David had a strong vision but sometimes it become cloudy. His talent became apparent to a high school art teacher named Mr Cassell. Cassell could see the raw flare in David and he sought to encourage it as much as he could. He was worried that David would become a product of his environment and would be swallowed up in a poverty trap and the images he could produce would be forever unseen. He was already falling to drugs and it was only a matter of time before his loosening grip as a teacher would break completely and David Finn would fall into the pits of society, another lost soul.  

“It would be a tragedy,” Mr Cassel had insisted at the time. “It would break my heart when I know what David Finn is capable of.”  

For David though, travelling through a world if images the colour blends became blurry. Sometimes it was such a striking use of form it drew from its darkest depths. Needless to say, try as his art teacher might, David fell into those murky waters and started to drown.  

“Tragedy,” Mr Cassel insisted. “An absolute tragedy.”  

*** 

Those murky waters of his life were cold and the current was strong but David had those around him who were willing to help pull him free. Having been raised in an almost feral environment by an uncaring mother David had spent his life seeking the positivity of life outside of his home. Luckily he found it when he stumbled upon the Ferrald family. Alex Ferrald was his closest friend. Alex was opposite to David in that he was raised in a caring home. Dr Graham Ferrald and his wife Stephanie welcomed David with open arms. He found the positivity he needed there and safety where his artistic vision could be nurtured.  

“I cannot wait to see it,” Stephanie announced of his latest painting that was to be unveiled at the Dalway Lane gallery in Main that very evening.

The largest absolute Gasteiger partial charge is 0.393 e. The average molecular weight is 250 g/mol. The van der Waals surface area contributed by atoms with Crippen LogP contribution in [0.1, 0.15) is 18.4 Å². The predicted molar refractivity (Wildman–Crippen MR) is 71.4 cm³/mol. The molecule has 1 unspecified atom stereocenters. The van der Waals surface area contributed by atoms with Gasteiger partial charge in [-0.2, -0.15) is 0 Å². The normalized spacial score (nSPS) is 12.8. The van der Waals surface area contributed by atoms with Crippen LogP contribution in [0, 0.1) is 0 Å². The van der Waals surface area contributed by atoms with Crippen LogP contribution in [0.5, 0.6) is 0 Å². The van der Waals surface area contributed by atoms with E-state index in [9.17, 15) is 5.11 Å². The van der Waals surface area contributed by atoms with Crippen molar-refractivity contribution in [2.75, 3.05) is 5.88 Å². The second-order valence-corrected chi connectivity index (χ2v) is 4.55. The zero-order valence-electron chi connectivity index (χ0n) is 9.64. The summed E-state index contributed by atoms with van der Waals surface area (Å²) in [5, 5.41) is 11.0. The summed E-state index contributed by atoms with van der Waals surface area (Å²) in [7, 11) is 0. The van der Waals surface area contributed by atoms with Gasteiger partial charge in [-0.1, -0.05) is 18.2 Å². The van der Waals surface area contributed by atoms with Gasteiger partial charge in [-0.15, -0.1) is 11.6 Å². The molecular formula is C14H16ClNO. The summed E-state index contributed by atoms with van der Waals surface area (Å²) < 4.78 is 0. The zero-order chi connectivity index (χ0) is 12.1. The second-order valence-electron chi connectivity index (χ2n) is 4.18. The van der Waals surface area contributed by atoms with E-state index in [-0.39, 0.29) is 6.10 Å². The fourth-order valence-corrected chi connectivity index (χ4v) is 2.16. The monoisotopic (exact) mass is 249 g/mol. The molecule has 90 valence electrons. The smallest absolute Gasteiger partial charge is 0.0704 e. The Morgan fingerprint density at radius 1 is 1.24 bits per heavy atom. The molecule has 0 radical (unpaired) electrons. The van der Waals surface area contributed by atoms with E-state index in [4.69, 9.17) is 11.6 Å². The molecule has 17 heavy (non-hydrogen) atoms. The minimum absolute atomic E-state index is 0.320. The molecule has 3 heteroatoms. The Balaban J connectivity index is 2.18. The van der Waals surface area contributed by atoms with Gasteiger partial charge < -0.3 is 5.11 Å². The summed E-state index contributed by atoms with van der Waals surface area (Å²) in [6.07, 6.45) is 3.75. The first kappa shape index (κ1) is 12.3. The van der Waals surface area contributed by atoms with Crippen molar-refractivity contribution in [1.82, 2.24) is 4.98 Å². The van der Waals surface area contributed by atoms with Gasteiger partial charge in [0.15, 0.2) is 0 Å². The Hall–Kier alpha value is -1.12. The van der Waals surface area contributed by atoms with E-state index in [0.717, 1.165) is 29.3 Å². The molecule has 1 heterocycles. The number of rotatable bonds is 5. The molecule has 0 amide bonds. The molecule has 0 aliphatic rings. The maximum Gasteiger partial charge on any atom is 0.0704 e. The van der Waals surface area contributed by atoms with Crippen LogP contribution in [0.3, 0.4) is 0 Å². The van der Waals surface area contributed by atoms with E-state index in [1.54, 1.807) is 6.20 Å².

David looked up from the stain he was trying to wipe off his shirt.  

“You’ll need a good jacket,” Stephanie decided.  

“This is my good jacket,” he stated.  

“Hmmmm,” Stephanie was disapproving. “I’ll fetch you something of Graham’s. I know you artists like that no care aesthetic but it’s a big night. She took the shirt from him and looked over the stain. “What is that anyway?” She asked.  

“Pizza sauce,” David assumed.  

Stephanie shook her head with a smile of exasperation. “I’ll see what I can do with it.”  

What she could do with it was throw it out. It was an old shirt but since it was what David had held his favourite it had some sense of sentimentality.  

When Alex arrived on scene he was dressed in his best jacket. His hair was neatly combed.  

“I forget just how handsome my boy can be when I get so used to seeing him look such a scruff,” Stephanie teased.  

Alex rolled his eyes. A Coby games T-shirt and jeans was usually more his style. Stephanie went off in search for good jacket for David.  

“I’m really looking forward to seeing this one,” said Alex.